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Lichen nitidus

Author: Dr Delwyn Dyall-Smith FACD, Dermatologist, 2011.

What is lichen nitidus?

Lichen nitidus is an uncommon inflammatory skin condition that usually presents with tiny skin-coloured bumps in children. Although it has been considered a variant of lichen planus, lichen nitidus is now believed to be a separate and distinct entity.

Who gets lichen nitidus and why?

Lichen nitidus usually begins in childhood, particularly preschool and school-aged children, or in young adult life. It affects both sexes equally and occurs in all races.

The cause of lichen nitidus is unknown.

Lichen nitidus has been reported in association with:

It is sometimes familial.

Clinical features of lichen nitidus

Typically lichen nitidus presents as a localised bumpy skin eruption involving the flexor aspects of the forearms, backs of hands, the penis, chest, abdomen and buttocks, although any site can be involved including the face.

The papules (bumps) have the following characteristics:

The Köbner or isomorphic phenomenon is common, appearing as lichen nitidus papules arranged in a line along scratch mark sites.

The palms and soles may be affected. This may be unilateral or bilateral, localised or in combination with lesions in more typical sites. Lichen nitidus confined to the palms seems to affect an older age group (age range 37-52 years) and tends to be very persistent.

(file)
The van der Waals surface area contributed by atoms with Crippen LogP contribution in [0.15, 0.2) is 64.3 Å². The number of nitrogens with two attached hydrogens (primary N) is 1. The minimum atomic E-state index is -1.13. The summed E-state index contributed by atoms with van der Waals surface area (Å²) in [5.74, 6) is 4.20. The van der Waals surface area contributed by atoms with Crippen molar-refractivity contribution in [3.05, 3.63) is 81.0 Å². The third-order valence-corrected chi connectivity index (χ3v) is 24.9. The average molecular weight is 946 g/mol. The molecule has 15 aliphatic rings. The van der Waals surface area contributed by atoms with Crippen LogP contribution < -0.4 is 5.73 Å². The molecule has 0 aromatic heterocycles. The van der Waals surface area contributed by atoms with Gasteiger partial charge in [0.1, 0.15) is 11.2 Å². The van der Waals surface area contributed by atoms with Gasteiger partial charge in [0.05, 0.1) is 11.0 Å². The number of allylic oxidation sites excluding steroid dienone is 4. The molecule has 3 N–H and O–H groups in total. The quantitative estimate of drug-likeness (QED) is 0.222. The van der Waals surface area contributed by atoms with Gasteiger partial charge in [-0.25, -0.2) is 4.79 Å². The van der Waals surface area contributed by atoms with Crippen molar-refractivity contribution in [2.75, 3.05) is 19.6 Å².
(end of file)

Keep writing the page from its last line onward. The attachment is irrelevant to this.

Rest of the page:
Lichen nitidus can involve the lining of the mouth, perhaps more commonly than is reported. The clinical features in this location are:

Changes in the nails are seen in approximately 10%, particularly in adults. These may include:

Reported clinical variants of lichen nitidus include:

How is lichen nitidus diagnosed?

Although the clinical presentation will suggest the diagnosis, lichen nitidus usually requires a skin biopsy to be confirmed. The histology of lichen nitidus is very typical and described as the ‘claw and ball’ appearance:

Treatment of lichen nitidus

Usually no treatment is required, as lichen nitidus does not usually cause any symptoms and resolves within 12 months in two-thirds of cases. Post-inflammatory hyperpigmentation can persist for months, or in some cases, for years.

Treatment may be requested by patients with:

Treatments reported to have given some relief and/or resolution include:

In severe cases, systemic treatments may be considered, including:

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